Proletarian Film League of Japan

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Prokino Symbol

The Proletarian Film League of Japan (日本プロレタリア映画同盟 Nihon Puroretaria Eiga Dōmei?) was a left-wing film organization, known as Prokino for short, active in the late 1920s and early 1930s in Japan. Associated with the proletarian arts movement in Japan, it primarily used small gauge films such as 16mm film and 9.5mm film to record demonstrations and workers' lives and show them in organized events or, using mobile projection teams, at factories and mines. It also published its own journals. Most of its films were documentaries or newsreels, but Prokino also made fiction films and animated films. Prominent members included Akira Iwasaki and Genjū Sasa, although in its list of supporters one finds such figures as Daisuke Itō, Kenji Mizoguchi, Shigeharu Nakano, Tomoyoshi Murayama, Kiyohiko Ushihara, Kogo Noda, Takiji Kobayashi, Sōichi Ōya, Fuyuhiko Kitagawa, Tokihiko Okada, Matsuo Kishi, Kiyoshi Miki, Denmei Suzuki, Teppei Kataoka, and Shigeyoshi Suzuki.[1] The movement was eventually suppressed by the police under the Peace Preservation Law, but many former members became prominent figures in the Japanese documentary and fiction film industries.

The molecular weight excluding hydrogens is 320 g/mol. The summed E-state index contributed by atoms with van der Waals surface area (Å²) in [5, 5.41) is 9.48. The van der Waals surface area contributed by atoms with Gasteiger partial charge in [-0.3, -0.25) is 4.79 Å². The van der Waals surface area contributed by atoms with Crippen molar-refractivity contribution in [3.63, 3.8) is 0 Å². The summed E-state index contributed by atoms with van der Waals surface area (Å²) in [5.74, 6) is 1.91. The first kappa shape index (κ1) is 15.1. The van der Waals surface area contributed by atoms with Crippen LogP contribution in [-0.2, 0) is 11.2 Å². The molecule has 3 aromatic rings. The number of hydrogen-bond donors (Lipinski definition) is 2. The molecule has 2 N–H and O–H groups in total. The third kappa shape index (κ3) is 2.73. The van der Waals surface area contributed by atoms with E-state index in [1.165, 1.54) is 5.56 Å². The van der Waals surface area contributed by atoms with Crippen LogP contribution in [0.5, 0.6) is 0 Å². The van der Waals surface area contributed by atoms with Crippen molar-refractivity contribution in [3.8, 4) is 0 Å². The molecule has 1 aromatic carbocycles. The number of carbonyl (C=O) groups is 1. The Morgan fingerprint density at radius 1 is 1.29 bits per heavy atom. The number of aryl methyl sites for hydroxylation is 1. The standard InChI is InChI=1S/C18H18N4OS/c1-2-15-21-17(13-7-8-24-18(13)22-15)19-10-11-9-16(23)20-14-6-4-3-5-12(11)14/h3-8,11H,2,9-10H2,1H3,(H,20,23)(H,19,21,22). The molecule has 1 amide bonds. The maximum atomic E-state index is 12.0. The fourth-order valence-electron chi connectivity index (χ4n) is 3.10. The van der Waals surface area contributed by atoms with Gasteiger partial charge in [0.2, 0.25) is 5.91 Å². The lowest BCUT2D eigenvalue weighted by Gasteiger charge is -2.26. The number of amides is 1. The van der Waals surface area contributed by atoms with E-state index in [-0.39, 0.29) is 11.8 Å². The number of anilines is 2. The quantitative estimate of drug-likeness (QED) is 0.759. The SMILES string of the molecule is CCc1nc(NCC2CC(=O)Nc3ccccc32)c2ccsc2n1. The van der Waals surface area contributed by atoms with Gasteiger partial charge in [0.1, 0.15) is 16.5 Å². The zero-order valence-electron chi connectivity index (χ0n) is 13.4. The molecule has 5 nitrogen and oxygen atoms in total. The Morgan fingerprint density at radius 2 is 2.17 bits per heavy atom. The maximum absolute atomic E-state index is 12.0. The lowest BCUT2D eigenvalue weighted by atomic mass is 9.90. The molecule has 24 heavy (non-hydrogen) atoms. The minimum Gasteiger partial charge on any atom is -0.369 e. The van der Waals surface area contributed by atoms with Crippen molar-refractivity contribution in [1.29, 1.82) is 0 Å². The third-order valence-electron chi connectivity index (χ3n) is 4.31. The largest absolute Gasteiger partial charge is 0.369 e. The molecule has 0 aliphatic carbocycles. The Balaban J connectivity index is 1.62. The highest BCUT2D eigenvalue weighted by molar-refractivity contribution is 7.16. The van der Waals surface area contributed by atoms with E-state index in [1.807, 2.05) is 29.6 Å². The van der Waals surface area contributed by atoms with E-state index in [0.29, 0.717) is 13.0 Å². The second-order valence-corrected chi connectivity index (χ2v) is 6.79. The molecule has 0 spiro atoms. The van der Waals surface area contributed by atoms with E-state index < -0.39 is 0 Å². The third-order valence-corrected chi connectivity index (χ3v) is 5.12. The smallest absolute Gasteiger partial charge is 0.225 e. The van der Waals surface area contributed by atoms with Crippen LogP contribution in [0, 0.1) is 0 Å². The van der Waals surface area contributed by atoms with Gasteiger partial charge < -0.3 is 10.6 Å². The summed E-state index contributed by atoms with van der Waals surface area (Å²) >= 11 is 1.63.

1. ^ Nornes, Abé Mark (2003). Japanese Documentary Film: The Meiji Era through Hiroshima. Minneapolis: University of Minnesota Press. p. 35. ISBN 0-8166-4045-9. 

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